Eemil Nestor Setälä

Eemil Nestor Setälä [ˈe̞ːmil ˈne̞s̠t̪or ˈs̠e̞t̪ælæ], (27 February 1864 in Kokemäki – 8 February 1935 in Helsinki) was a Finnish politician and once the Chairman of the Senate of Finland, from September 1917 to November 1917, when he was author of the Finnish Declaration of Independence.


Eemil Nestor Setälä
Eemil Setälä.JPG
Chairman of the Senate of Finland
In office
September 8, 1917 – November 27, 1917
Preceded byOskari Tokoi
Succeeded byPehr Evind Svinhufvud
Personal details
BornFebruary 27, 1864
Kokemäki, Finland
DiedFebruary 8, 1935(1935-02-08) (aged 70)
Helsinki, Finland
NationalityFinnish
Political partyNational Coalition Party

Setälä was a linguist, professor of Finnish language and literature at Helsinki University from 1893 to 1929. He was a major influence on the study of Finnish language, and the founder of the research institute Suomen suku ("The Family of the Finnish Language").

LifeEdit

 
Back row from left Ilmari Krohn [fi], Kaarle, Helmi with E.N. Setälä; in front Aune, Helena née Cleve and Aino

Setälä was born in 1864. In 1892 he married the writer and editor, Helmi Krohn, and she took the name Setälä which she used until they divorced in 1913. A divorce was unusual at this time in Finland.[1]

Architect and writer Salme Setälä was their daughter.[2]

His political activities led him to be elected several times to the parliament, for the Young Finnish Party and for the National Coalition Party. For a brief period at the end of World War I, he served as acting head of state as the Chairman of the Senate. Later Setälä held cabinet posts as of the minister of education (1925) and the Foreign Minister (1925-1926).[3]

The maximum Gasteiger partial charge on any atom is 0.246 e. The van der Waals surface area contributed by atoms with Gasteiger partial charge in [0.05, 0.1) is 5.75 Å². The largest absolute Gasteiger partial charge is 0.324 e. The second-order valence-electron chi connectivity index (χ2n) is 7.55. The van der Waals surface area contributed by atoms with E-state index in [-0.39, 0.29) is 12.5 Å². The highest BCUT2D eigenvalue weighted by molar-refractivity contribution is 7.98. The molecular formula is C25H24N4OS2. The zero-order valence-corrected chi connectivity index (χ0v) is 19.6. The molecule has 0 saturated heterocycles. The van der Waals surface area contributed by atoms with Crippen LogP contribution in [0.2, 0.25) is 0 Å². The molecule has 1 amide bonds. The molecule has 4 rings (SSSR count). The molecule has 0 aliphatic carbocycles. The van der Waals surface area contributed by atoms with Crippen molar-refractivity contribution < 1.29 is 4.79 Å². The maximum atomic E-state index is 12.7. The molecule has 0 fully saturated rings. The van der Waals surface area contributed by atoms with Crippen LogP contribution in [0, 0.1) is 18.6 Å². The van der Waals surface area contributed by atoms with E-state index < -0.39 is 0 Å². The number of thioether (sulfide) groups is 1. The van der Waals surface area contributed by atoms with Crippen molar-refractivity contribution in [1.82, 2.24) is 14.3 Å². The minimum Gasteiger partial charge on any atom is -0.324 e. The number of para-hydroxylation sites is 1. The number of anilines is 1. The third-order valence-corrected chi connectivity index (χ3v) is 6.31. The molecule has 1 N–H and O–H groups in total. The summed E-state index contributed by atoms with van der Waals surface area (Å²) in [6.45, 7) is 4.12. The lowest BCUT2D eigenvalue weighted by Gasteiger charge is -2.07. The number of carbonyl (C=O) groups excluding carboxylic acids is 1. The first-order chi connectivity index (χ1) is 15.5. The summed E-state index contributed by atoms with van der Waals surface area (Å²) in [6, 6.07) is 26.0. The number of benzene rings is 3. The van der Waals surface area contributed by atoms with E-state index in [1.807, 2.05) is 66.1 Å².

He was the Envoy of Finland to Denmark and Hungary from 1927 to 1930.

From 1926 to 1935 he was Chancellor of the University of Turku.[4]

He is buried in the Hietaniemi Cemetery in Helsinki.[5]

ReferencesEdit

  1. ^ John Goodwin (25 June 2012). SAGE Biographical Research. SAGE Publications. pp. 69–77. ISBN 978-1-4462-7592-4.
  2. ^ "Salme Setälä". Kirjasampo (in Finnish). Retrieved 11 November 2017.
  3. ^ "Ministerikortisto". Valtioneuvosto (Finnish Government). Archived from the original on 2011-07-22. Retrieved 2011-05-28.
  4. ^ "Chancellors of the University of Turku". University of Turku. Retrieved 22 October 2019.
  5. ^ "Hietaniemen hautausmaa – merkittäviä vainajia" (PDF). Helsingin seurakuntayhtymä. Retrieved 27 August 2016.

External linksEdit

Political offices
Preceded by
Gustaf Idman
Foreign Minister of Finland
1925–1926
Succeeded by
Väinö Voionmaa